11 months ago, on a rainy Saturday afternoon, I stumbled onto what can no less be described as some serious sunshine at the now deceased Knitting Factory in New York City. Donning the stage, at Brooklyn Vegan’s CMJ Day Party, in front of a crowd no larger than 50 strong, was an incredibly gorgeous young blond woman. She was accompanied by a small flashing light box sort of thingy — which I later discovered is called a Tenori-on, and quickly and quietly introduced herself as Little Boots. A quick touch of the flashing light box sort of thingy followed, and what happened next were easily the most infectious sounds and tantalizing vocals I had heard in some time. And to think, this was coming from a young woman who was also exuding a bit of nervousness and unrefined skills. Oh, the possibilities were endless for this Little Boots… already so talented, but with so much more potential to be realized.
Five months later, in March during South by Southwest, I had another opportunity to see Little Boots. The differences between the two performances were astronomical. Gone was the stillness behind the microphone, replaced by some movements, and dare I say, crowd interactions. The subdued vocals had succumbed to an air of confidence. She even had a legitimate backing ensemble to provide a bit of depth to those beats and that electricity. A transformation had begun, a star was being born.
In the months that followed her performance in Austin, TX, the 25-year-old Blackpool, U.K. native more properly known as Victoria Hesketh, has seemingly exploded onto the map. Her debut album, Hands, hit #5 on the U.K. charts. She played Glastonbury, Reading and Leeds, and Beastival to massive crowds. Hell, her song “New In Town” found its way into Megan Fox’s upcoming film, Jennifer’s Body.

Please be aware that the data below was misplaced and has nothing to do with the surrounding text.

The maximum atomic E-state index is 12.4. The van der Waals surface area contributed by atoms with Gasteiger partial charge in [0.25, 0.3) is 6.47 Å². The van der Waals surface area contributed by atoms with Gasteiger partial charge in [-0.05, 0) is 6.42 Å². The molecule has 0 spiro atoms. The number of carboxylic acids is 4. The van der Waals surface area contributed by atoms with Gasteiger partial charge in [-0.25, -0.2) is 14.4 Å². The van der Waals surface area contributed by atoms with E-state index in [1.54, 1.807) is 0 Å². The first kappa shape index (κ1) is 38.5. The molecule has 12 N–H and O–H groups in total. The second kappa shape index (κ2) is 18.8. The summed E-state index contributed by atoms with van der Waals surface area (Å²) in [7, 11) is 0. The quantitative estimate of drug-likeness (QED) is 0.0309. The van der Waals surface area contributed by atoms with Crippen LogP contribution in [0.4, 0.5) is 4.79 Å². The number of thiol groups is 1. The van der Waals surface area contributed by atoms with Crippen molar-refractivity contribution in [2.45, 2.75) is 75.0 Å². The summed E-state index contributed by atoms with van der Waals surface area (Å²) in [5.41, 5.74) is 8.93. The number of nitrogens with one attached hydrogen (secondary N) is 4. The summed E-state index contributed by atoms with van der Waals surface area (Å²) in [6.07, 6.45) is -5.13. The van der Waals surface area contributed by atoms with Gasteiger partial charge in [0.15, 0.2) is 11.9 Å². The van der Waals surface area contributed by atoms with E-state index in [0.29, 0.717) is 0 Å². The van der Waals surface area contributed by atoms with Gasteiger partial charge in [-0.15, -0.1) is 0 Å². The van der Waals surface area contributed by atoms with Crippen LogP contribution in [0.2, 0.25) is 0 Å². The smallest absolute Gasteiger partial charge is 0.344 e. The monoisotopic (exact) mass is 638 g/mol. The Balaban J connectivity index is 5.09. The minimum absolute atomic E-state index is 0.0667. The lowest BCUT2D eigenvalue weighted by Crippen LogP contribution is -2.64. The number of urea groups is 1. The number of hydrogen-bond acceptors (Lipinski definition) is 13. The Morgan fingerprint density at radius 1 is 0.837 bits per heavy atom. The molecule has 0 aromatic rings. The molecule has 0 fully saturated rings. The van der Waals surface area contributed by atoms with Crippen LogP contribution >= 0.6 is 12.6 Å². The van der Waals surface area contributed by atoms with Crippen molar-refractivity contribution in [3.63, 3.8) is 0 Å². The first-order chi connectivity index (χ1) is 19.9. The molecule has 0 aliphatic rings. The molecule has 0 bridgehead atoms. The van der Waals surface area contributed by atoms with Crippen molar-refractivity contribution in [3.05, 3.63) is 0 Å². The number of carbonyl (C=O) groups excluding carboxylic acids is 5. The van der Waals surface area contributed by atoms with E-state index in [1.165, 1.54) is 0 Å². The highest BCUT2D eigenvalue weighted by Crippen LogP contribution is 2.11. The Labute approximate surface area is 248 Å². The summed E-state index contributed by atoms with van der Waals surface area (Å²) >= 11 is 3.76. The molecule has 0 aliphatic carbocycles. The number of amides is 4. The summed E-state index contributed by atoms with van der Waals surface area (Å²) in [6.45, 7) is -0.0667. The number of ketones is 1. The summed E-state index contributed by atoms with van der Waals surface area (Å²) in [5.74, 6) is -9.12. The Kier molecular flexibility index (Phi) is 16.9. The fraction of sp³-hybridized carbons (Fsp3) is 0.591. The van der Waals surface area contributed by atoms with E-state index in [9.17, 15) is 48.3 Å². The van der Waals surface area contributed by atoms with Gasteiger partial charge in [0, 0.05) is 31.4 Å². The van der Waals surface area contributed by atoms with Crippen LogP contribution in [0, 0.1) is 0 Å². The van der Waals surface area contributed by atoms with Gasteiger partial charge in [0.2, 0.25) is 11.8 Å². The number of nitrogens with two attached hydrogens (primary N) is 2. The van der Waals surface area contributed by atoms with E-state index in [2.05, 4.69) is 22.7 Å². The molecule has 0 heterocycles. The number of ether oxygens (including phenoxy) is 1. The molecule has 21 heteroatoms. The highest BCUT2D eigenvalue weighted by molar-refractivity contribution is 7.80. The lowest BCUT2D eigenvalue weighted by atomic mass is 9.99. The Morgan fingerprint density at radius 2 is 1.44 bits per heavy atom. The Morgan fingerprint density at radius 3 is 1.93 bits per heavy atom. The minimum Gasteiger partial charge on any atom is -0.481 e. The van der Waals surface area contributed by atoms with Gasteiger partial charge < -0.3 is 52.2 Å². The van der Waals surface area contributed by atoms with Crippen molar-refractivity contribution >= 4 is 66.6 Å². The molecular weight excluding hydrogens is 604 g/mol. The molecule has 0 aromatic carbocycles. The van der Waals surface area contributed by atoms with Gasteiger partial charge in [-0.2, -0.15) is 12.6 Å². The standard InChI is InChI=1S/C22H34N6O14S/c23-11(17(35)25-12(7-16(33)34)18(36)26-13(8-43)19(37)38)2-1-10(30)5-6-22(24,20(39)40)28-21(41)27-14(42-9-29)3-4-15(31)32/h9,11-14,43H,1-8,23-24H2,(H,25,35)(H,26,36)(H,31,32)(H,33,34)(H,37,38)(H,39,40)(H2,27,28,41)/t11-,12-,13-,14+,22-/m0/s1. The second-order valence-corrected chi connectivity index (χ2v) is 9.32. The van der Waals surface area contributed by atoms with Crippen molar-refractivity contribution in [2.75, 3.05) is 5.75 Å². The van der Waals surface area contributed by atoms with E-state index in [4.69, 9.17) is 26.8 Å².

11 months after CMJ and six months after SXSW, Boots took to New York’s Bowery Ballroom for what was a short headlining trek designed to better acquaint Hesketh to audiences here in the states ahead of the U.S. release of Hands, expected early next year.
However, the sold out audience singing along and dancing to the beat proved that no introduction was needed. “I wasn’t sure what to expect since most of these songs aren’t out in the states yet,” Hesketh told the crowd mid-way through her performance before offering a smile. “But you seem to know them all anyway.”
Instead, what resulted was a 45-minute performance that reflected why, despite the fact that Boots has only released a four-track EP, she has already garnered an adoring fanbase. The reason, you see, is that aforementioned transformation is now complete.
Taking the stage wearing an elegant blue sequin dress, Little Boots immediately showed a swagger that can only be explained by months of acclaim and festival appearances. The quiet and withheld girl of October has become a full-fledged star. And while she did not realize this in March, she does now… and it showed on Wednesday night.
Boots performance at Bowery was nothing less than dazzling. From the opening chords of “Meddle” to the closing beats of “Stuck on Repeat”, the beats were heavy, the vocals strong and confident, her backing band tight (being a star gets you a new synthesizer don’t you know), and a presence that made blinking virtually impossible. There was improvisation (“Mathematics” has evolved into an epic live masterpiece). There were lights (bright flashing ones!). There was a spectacle (resulting from all of the above), and most importantly, there was a star.
Ladies and gentlemen, Little Boots has arrived.